Monday, July 30, 2012

Vocal Cord Cyst

7 months ago I had surgery on my voice due to a cyst embedded in my right vocal cord. I started singing again about 3 months later and was back to normal. Recently, I have been losing my voice worse than before and I lost my upper register almost completely. What are the possibilities of why this is happening to me again? Can you tell me what could be wrong?

Melissa Kim M.S., CCC-SLP replies...

When one experiences persistent hoarseness following phonosurgery, the reason may be scarring, recurrence of the lesion or evolution of another traumatic lesion, or underlying hyperfunction of laryngeal musculature. A combination of these contributing factors is also possible. The only way to determine the cause and appropriate treatment is to be re-evaluated.

Good luck to you!

Vocal Difficulties

How do you treat a man 30 years old from having a high voice one minute and a low voice the next -  not settled after puberty?

Melissa Kim M.S., CCC-SLP replies...
I would first suggest that you seek out an evaluation with a laryngologist (an Ear, Nose, and Throat physician with specialized training in voice disorders) in order to determine if there are any anatomic or physiologic factors contributing to your vocal difficulties. If your larynx is determined to be structurally normal, you may be experiencing what is referred to as "puberphonia." Puberphonia is the persistence of abnormally high pitched voice following the onset of puberty, and can often be successfully treated in voice therapy with a speech pathologist.

Best of luck to you.

Voice Projection

I have a muscle disease that makes it hard to project my voice and a lot of times (especially in loud environments, i.e. a car or restaurant) people have a hard time understanding me. I have a couple devices I've tried that kind of work but haven't found a real solution that works all the time. I was wondering if you could give me some help with this

Melissa Kim M.S., CCC-SLP replies...
There are many options for augmentative communication available, but as there are a number of patient variables that would guide a recommendation, only a speech pathologist who has evaluated you thoroughly would be able to suggest an appropriate device. 

Please visit the American Speech-Language-Hearing Association (ASHA) website at to look for a speech pathologist who specializes in the area of augmentative communication.

Good luck!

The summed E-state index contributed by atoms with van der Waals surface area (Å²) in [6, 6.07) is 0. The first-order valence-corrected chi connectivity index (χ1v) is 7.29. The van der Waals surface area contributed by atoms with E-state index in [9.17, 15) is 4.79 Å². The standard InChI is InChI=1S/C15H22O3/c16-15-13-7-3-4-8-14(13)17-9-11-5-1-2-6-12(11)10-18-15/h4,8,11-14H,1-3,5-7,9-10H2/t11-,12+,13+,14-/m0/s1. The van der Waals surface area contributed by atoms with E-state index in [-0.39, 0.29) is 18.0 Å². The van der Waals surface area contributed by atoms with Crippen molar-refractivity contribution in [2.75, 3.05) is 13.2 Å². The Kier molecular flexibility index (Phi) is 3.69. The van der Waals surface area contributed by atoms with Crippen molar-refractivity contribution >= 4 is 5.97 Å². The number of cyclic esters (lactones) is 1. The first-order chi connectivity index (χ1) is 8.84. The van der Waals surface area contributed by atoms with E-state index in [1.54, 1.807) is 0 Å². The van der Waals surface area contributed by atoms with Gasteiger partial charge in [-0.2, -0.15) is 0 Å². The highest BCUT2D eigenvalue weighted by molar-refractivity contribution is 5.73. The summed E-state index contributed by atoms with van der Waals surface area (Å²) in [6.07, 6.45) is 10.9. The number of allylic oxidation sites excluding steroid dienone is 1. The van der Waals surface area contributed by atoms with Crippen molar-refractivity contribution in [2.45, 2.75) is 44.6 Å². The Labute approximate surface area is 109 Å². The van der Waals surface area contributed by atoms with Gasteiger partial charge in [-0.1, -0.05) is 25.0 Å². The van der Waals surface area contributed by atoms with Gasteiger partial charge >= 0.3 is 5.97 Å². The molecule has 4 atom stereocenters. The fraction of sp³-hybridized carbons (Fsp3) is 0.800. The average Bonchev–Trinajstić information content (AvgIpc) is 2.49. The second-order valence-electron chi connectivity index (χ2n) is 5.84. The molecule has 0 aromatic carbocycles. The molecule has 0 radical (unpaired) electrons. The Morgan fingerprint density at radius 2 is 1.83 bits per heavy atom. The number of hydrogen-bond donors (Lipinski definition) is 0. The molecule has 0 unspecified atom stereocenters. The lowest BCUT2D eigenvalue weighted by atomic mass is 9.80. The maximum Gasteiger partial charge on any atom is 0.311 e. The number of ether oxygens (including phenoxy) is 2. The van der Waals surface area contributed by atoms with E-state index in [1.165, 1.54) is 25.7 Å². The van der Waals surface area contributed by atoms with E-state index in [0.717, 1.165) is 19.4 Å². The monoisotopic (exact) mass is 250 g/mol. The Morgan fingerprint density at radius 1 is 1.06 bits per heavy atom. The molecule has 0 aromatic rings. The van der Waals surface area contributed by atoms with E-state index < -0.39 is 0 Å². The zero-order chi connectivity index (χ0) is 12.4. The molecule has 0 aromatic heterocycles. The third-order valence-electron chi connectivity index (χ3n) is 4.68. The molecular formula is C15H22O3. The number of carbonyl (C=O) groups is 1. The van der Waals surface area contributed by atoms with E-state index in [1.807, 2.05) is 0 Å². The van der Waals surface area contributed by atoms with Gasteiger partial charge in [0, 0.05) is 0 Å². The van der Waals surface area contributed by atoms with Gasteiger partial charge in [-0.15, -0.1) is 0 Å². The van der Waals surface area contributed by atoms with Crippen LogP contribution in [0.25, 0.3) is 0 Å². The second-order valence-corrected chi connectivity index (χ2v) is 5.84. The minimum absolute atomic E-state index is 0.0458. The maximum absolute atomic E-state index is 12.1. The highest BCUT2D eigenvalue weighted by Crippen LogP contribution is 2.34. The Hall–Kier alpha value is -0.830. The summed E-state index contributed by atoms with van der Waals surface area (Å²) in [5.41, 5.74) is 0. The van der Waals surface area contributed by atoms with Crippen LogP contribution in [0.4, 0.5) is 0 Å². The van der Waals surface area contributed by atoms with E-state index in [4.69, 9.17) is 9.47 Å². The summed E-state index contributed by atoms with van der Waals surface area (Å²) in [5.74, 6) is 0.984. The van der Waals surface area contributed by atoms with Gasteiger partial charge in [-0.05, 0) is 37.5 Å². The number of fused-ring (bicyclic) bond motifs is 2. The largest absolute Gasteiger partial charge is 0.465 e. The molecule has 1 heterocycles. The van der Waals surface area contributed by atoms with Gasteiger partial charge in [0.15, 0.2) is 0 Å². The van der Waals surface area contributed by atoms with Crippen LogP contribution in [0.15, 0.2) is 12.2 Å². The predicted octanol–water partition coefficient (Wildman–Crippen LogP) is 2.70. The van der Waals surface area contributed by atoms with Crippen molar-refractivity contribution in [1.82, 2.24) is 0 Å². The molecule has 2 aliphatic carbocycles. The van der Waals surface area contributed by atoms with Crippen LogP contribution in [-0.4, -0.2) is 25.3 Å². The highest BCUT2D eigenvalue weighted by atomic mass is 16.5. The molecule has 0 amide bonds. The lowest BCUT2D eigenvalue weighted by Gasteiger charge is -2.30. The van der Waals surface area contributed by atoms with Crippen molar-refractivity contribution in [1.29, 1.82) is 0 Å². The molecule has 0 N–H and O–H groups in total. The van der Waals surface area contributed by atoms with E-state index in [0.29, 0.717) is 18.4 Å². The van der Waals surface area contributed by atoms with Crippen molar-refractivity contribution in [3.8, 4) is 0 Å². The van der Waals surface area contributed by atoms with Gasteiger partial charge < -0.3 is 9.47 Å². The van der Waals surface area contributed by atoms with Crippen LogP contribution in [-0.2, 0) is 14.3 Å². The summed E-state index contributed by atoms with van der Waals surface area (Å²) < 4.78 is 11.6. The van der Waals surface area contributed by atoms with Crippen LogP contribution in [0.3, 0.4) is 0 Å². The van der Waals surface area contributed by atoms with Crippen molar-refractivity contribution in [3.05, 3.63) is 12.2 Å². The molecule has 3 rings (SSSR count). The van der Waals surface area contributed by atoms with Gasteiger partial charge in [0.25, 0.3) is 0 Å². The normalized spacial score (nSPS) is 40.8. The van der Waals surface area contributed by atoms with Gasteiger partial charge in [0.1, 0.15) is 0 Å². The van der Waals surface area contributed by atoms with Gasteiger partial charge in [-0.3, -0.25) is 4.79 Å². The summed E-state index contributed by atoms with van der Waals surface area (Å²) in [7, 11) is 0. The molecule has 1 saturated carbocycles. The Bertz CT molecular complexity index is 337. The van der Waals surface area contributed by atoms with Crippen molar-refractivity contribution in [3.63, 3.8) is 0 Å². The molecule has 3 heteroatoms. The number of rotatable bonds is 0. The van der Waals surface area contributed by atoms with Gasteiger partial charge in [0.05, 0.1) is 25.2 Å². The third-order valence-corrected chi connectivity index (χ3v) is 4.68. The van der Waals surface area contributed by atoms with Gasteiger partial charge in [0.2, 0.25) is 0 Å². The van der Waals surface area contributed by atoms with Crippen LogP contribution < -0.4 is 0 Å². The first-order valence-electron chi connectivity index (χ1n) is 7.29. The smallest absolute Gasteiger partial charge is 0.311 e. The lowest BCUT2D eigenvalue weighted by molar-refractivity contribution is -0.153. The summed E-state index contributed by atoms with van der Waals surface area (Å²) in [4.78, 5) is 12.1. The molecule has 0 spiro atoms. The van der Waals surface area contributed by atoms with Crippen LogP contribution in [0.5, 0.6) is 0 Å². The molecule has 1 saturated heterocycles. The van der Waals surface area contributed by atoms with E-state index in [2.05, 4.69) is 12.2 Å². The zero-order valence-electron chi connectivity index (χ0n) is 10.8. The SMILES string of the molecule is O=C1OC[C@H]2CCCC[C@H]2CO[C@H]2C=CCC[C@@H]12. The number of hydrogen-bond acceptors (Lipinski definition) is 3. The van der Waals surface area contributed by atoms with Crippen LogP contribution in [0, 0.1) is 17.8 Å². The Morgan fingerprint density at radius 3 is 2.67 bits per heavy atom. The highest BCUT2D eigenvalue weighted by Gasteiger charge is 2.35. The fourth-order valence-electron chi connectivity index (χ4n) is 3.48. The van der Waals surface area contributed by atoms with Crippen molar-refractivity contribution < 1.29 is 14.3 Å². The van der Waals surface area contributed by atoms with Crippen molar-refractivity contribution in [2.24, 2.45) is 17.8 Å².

Sunday, July 15, 2012

Loss of Upper Range

I am 59 years old and have been singing my entire life both professionally and recently semi professionally. I had a 5 year period of time where I rarely sang at all then began to get back into it. I struggled for a while with my upper range then began to see improvement but recently over the past five years have been noticing my voice breaking when I sing in any key and when I get to my upper range it gets raspy and have lost 2 full notes. I no longer have a clear sound in my falsetto either. After having issues with a lot of phlegm to the point I would begin coughing in the middle of speaking or singing on a frequent level, I saw an ENT who scoped me and found some discoloring of the vocal chords and recommended a special diet which I stayed on fairly well for about 5 months. It seemed to help a bit but I still had issues with my upper range. I am now loosing more range and the phlegm is coming back and my voice is breaking again. I have not been staying close to the diet but I don't eat an unhealthy diet. My low and middle range seems to be in control for the most part when I go out to sing in a club or practice, but when I explore my upper range G and above, it goes breathy disappears. What do you suggest?

Melissa Kim M.S., CCC-SLP replies...

If your otolaryngologist described "discoloring" of the vocal folds and recommended specific dietary modifications, I would assume that he or she was suspecting acid reflux to be playing a role in your vocal symptoms. If your symptoms have persisted despite adequate treatment of the acid reflux (which your otolaryngologist or a gastroenterologist would determine), you may be experiencing vocal changes related to muscle tension dysphonia.   

When a singer or speaker encounters an undesirable vocal sound that is the result of any underlying irritation to the larynx (such as acid reflux), the first impulse is to compensate by unknowingly changing the way in which one is singing or speaking. These functionally abusive vocal behaviors, also referred to as muscle tension dysphonia, can exacerbate original vocal symptoms. The treatment for this condition is voice therapy with a speech pathologist who specializes in the treatment of voice disorders; ask your otolaryngologist for a referral.

Good luck!